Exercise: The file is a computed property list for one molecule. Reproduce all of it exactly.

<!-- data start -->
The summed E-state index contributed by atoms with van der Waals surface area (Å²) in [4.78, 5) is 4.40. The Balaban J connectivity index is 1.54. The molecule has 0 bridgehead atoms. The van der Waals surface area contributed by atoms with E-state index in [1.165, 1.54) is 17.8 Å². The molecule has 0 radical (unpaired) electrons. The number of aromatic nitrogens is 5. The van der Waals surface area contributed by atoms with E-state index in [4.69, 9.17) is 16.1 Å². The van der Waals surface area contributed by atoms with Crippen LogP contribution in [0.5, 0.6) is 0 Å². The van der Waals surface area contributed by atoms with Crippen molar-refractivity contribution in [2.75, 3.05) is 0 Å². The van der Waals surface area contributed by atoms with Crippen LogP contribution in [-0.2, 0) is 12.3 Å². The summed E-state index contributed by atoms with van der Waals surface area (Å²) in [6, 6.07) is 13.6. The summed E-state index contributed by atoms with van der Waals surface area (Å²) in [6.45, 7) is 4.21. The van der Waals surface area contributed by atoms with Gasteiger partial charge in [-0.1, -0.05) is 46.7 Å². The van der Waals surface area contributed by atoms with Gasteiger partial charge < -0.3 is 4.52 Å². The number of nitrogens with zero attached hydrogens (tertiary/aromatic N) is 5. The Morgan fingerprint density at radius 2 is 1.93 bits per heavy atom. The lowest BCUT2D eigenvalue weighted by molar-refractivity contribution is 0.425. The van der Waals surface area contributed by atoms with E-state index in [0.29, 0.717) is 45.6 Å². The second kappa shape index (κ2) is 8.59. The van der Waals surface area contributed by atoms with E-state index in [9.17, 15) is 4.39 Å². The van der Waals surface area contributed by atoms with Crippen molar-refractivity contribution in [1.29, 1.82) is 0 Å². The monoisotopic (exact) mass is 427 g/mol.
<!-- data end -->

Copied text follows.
The summed E-state index contributed by atoms with van der Waals surface area (Å²) in [4.78, 5) is 4.40. The Balaban J connectivity index is 1.54. The molecule has 0 bridgehead atoms. The van der Waals surface area contributed by atoms with E-state index in [1.165, 1.54) is 17.8 Å². The molecule has 0 radical (unpaired) electrons. The number of aromatic nitrogens is 5. The van der Waals surface area contributed by atoms with E-state index in [4.69, 9.17) is 16.1 Å². The van der Waals surface area contributed by atoms with Crippen LogP contribution in [0.5, 0.6) is 0 Å². The van der Waals surface area contributed by atoms with Crippen molar-refractivity contribution in [2.75, 3.05) is 0 Å². The van der Waals surface area contributed by atoms with Crippen LogP contribution in [-0.2, 0) is 12.3 Å². The summed E-state index contributed by atoms with van der Waals surface area (Å²) in [6, 6.07) is 13.6. The summed E-state index contributed by atoms with van der Waals surface area (Å²) in [6.45, 7) is 4.21. The van der Waals surface area contributed by atoms with Gasteiger partial charge in [-0.1, -0.05) is 46.7 Å². The van der Waals surface area contributed by atoms with Gasteiger partial charge < -0.3 is 4.52 Å². The number of nitrogens with zero attached hydrogens (tertiary/aromatic N) is 5. The Morgan fingerprint density at radius 2 is 1.93 bits per heavy atom. The lowest BCUT2D eigenvalue weighted by molar-refractivity contribution is 0.425. The van der Waals surface area contributed by atoms with E-state index in [0.29, 0.717) is 45.6 Å². The second kappa shape index (κ2) is 8.59. The van der Waals surface area contributed by atoms with E-state index in [9.17, 15) is 4.39 Å². The van der Waals surface area contributed by atoms with Crippen molar-refractivity contribution in [1.29, 1.82) is 0 Å². The monoisotopic (exact) mass is 427 g/mol.